Sunday, March 4, 2012

Credit for scorers in Win Shares

Last post was all about the 3 pointer. For this one, lets travel back in time to 1978 and look at only 2 pointers. In addition, free throws are excluded from this discussion. The base credit for scoring in win shares is (points - missed shots). This tells us that a player will earn positive points so long as he shoots better than 33%. Some would tell us that this is terribly wrong and will overrate high volume, low percentage scorers.

This confuses absolute production with marginal production. My comparison is to the Wins produced metric from the Wages of Wins blog, although I don't mean to pick on them, there may be others who do it that way. The metric is (points - shot attempts), so a player will only add positive value if he shoots more than 50%.

Let's build a model:

Our player can shoot 60% if he only takes about 6 shots a game, 500 on the season. He mostly takes layups and dunks in transition, or short jumpers when a double team leaves him wide open. He can opt to take more shots, but if he does the opportunities are not as easy. For the next 100 shots, he only makes 57%. If he chooses to further expand his range, and take shots despite more defensive contest, he only makes 54% of the next 100. And so on. By the time he's up to 2400 shots, he's only able to make 3% of the last, most difficult 100 shots taken.

To maximize his win shares rating, he would take 1300 shots total. He only made 36 of the most difficult 100, and to take another 100 he'd only make 33, and drop his rating slightly. But at 1300 shots, his cumulative shooting percentage is a quite healthy .517. What if we observe this player shooting 1800 shots for a .448 percentage? Win shares will still show a positive total for him, but not as good as if he had stopped at 1300 shots and a .517 percentage.

Wages of Wins will give this player maximum credit up to the point where his last, marginal shots are made at 50%. This happens when he takes only 800 shots, at a cumulative rate of .578. Win shares will say that the 800 shot, .578 player has as much value as a 1900 shot, .434 player. Both are inferior to the 1300 shot, .517 player.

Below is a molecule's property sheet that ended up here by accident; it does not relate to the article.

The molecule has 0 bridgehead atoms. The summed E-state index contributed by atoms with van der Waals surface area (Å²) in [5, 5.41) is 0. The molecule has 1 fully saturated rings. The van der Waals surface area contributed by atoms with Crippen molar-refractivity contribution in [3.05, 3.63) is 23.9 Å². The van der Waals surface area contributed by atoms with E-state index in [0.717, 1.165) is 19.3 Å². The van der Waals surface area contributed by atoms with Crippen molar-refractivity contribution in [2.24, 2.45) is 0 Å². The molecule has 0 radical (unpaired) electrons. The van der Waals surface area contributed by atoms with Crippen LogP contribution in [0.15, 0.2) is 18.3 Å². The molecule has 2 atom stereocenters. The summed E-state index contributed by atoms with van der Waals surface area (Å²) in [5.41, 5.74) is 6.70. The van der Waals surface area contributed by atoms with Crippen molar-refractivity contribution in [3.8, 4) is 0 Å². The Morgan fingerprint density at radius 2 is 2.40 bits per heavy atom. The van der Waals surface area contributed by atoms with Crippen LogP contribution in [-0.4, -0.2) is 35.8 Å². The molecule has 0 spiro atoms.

(Let's put some faces to the stats: This is saying Larry Bird > Dominique Wilkins, and Larry Bird > Robert Parish)

The average team last year took 6660 shots, which is 1332 per position. Shots MUST be taken, because there is a 24 second clock in the NBA. If you take a below average number of shots at a high efficiency, then one or more teammates have to make up for this by taking more shots.

I would fully endorse the Wages of Wins model if a team had the option of sitting for 5 minutes in the halfcourt, passing the ball around waiting for the perfect shot. Take away the shot clock and we might see a 19-18 final score again. Since we have the shot clock, taking a shot does not have the opportunity cost that Wins Produced assumes. They give credit for the absolute number of steals, rebounds, assists, etc. It is inconsistent to do this and then only give credit for points when they are scored at an above average rate.

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